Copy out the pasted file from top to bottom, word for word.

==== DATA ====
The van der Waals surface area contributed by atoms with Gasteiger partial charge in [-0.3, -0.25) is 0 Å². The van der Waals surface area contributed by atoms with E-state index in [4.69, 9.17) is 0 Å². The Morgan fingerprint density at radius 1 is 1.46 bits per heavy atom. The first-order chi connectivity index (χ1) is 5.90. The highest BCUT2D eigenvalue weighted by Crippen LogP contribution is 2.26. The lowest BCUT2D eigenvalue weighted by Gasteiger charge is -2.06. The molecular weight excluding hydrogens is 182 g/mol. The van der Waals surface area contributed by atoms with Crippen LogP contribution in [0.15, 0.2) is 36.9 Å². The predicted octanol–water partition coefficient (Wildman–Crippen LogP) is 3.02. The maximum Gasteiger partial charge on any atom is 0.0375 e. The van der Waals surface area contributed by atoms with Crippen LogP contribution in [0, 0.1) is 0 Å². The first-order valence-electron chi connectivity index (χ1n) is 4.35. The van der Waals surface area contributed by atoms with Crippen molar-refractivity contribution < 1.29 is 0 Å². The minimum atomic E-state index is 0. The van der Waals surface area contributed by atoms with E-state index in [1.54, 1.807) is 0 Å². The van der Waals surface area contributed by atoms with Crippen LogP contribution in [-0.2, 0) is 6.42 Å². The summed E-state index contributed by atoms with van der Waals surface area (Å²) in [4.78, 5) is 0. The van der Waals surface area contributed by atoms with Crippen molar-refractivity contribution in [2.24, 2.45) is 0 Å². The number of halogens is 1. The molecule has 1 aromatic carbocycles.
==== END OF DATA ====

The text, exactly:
The van der Waals surface area contributed by atoms with Gasteiger partial charge in [-0.3, -0.25) is 0 Å². The van der Waals surface area contributed by atoms with E-state index in [4.69, 9.17) is 0 Å². The Morgan fingerprint density at radius 1 is 1.46 bits per heavy atom. The first-order chi connectivity index (χ1) is 5.90. The highest BCUT2D eigenvalue weighted by Crippen LogP contribution is 2.26. The lowest BCUT2D eigenvalue weighted by Gasteiger charge is -2.06. The molecular weight excluding hydrogens is 182 g/mol. The van der Waals surface area contributed by atoms with Crippen LogP contribution in [0.15, 0.2) is 36.9 Å². The predicted octanol–water partition coefficient (Wildman–Crippen LogP) is 3.02. The maximum Gasteiger partial charge on any atom is 0.0375 e. The van der Waals surface area contributed by atoms with Crippen LogP contribution in [0, 0.1) is 0 Å². The first-order valence-electron chi connectivity index (χ1n) is 4.35. The van der Waals surface area contributed by atoms with Crippen molar-refractivity contribution < 1.29 is 0 Å². The minimum atomic E-state index is 0. The van der Waals surface area contributed by atoms with E-state index in [1.54, 1.807) is 0 Å². The van der Waals surface area contributed by atoms with Crippen LogP contribution in [-0.2, 0) is 6.42 Å². The summed E-state index contributed by atoms with van der Waals surface area (Å²) in [4.78, 5) is 0. The van der Waals surface area contributed by atoms with Crippen molar-refractivity contribution in [2.24, 2.45) is 0 Å². The number of halogens is 1. The molecule has 1 aromatic carbocycles.